This three-way battle for a new district carved out of eastern Colorado Springs has no marquee status or any candidates with experience in office.
Ed Bircham, a longtime business owner. David Moore, a pastor retired from the Postal Service. Andres Pico, a Navy veteran and "semi-retired" defense contractor. All conservative.
Moore enjoyed some early momentum from a Housing and Building Association endorsement, and comes across well in person. But his lack of depth, and his knee-jerk conservative responses in candidate forums, have been disturbing. Even after word came that Ultra Resources would not pursuing drilling for oil or gas in El Paso County, Moore was insisting that drilling could bring thousands of jobs averaging $109,000 a year to the area.
Bircham, who almost won an at-large seat two years ago as part of Douglas Bruce's reform team, is trying again and has some unusual ideas. For example, he says, "we should cover part of Tejon Street and heat it." (Good luck with funding that.) We take exception to his total support for fracking, and his certainty that our city's crime isn't cause for concern. And it's hard to ignore that Bircham's past includes plenty of anti-gay rhetoric, and even running a post-9/11 Gazette ad that posited "70 percent of the problems we have in our society today" would have been extinguished if terrorists had "wiped out Hollywood instead of the Twin Towers."
Pico's intelligence and bluntness stand out, and the 61-year-old is straightforward in saying that "the stormwater issue is reaching a crisis point." He also thinks the anti-Drake crowd has gone "off the rails by focusing on decommissioning the plant, when they should be talking about a long-term plan."
Pico believes Drake could last another 20 to 30 years, which may or may not be the case, but at least he makes a good argument for making sure either way. He speaks far more intelligently about Utilities than other candidates, and that separates him from his opponents. And though he's clearly a strong conservative and anti-taxes — he's a co-founder of the local Coalition for a Conservative Majority — he's realistic enough about stormwater to support a regional solution and say, "I don't know if we can avoid" a PPRTA-type program.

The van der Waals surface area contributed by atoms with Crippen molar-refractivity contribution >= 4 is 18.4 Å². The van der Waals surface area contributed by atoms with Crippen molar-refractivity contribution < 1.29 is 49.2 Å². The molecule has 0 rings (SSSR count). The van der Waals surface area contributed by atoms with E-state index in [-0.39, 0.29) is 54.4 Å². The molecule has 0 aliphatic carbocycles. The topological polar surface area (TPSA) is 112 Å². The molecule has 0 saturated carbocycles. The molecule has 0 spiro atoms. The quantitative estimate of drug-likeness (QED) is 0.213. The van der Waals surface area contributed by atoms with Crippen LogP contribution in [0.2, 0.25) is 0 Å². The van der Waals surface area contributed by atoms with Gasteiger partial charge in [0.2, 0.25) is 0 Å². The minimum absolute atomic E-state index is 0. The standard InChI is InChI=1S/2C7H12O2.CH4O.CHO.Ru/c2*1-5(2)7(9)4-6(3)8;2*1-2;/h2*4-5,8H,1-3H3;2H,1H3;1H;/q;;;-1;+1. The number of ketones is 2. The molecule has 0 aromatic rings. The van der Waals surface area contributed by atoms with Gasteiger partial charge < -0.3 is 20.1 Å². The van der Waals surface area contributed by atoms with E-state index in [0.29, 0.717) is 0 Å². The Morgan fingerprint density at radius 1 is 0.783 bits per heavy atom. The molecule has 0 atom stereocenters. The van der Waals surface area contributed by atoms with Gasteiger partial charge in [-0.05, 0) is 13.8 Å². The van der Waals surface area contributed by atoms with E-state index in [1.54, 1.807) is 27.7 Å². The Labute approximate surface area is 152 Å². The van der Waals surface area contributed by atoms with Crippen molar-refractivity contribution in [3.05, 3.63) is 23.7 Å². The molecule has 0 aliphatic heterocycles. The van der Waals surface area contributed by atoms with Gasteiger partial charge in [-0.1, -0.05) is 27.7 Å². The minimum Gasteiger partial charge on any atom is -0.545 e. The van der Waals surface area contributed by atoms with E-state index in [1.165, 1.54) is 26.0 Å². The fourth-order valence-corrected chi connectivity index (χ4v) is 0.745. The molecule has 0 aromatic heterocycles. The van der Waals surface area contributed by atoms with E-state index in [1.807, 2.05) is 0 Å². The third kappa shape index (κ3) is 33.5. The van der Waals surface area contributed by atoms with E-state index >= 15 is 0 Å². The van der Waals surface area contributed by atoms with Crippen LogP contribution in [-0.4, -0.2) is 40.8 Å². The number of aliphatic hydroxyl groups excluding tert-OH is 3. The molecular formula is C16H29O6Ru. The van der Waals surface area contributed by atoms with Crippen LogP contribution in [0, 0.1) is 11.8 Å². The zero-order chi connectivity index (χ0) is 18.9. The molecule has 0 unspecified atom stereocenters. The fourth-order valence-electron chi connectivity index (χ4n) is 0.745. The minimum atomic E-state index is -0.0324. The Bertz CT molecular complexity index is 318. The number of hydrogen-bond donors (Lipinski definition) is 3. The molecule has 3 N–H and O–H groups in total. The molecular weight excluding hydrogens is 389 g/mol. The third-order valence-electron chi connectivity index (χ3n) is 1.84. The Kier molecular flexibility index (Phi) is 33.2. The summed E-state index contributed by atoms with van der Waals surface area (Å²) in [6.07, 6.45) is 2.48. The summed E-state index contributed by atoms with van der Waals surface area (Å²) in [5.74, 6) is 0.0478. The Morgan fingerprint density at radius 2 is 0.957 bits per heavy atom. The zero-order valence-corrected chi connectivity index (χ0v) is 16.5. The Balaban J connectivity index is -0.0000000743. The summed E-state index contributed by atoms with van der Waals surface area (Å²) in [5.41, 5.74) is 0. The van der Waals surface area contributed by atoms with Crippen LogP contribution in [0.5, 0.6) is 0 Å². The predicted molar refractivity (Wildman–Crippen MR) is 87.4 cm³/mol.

Endorsement: Andres Pico.
For an in depth look at all the candidates take a look at our combined candidates answers.
Issue 1 (putting all TOPS parks money into maintenance)
Skeptics understand this measure would enable the city to replace current general fund money dedicated for parks maintenance with these additional funds, thus radically reducing support for our parks. Mayor Steve Bach denies interest in doing that, and last week Bach sent a letter to Trails and Open Space Coalition executive director Susan Davies stating, "I have no intent and no desire to see any reduction in the City parks budget as a result of possible new TOPS monies in order to redirect monies to other City needs."
We appreciate the mayor's words, but note that he refused to agree to a "maintenance of effort" clause that would more officially ban such shenanigans. We concur with the Trails and Open Space Coalition that until needed guarantees are in place, we should not support a measure that could decimate TOPS. Vote No.
Issue 2 (increasing pay for City Council, starting 2015)
Colorado Springs voters deserve better candidates. And one reason we're lacking is that Councilors earn just $6,250 a year, less than Denver City Councilors or El Paso County commissioners make in a single month.
As a result, Council service is largely limited to retirees and those rare citizens with independent wealth or eminently flexible sources of income. By paying Council one-half of our mayor's current $96,000 annual salary (which computes to $48,000 a year per Councilor), far more everyday citizens — including talented young professionals — will be able to run and serve, leading to a stronger and more representative Council.
Independent publisher John Weiss assisted with this measure early on, and the paper as a whole stands behind his reasoning. By limiting Council pay, Colorado Springs is being penny-wise and pound-foolish. If we want stronger, more diverse, more competitive candidates, we need to pay a fair wage. Vote Yes.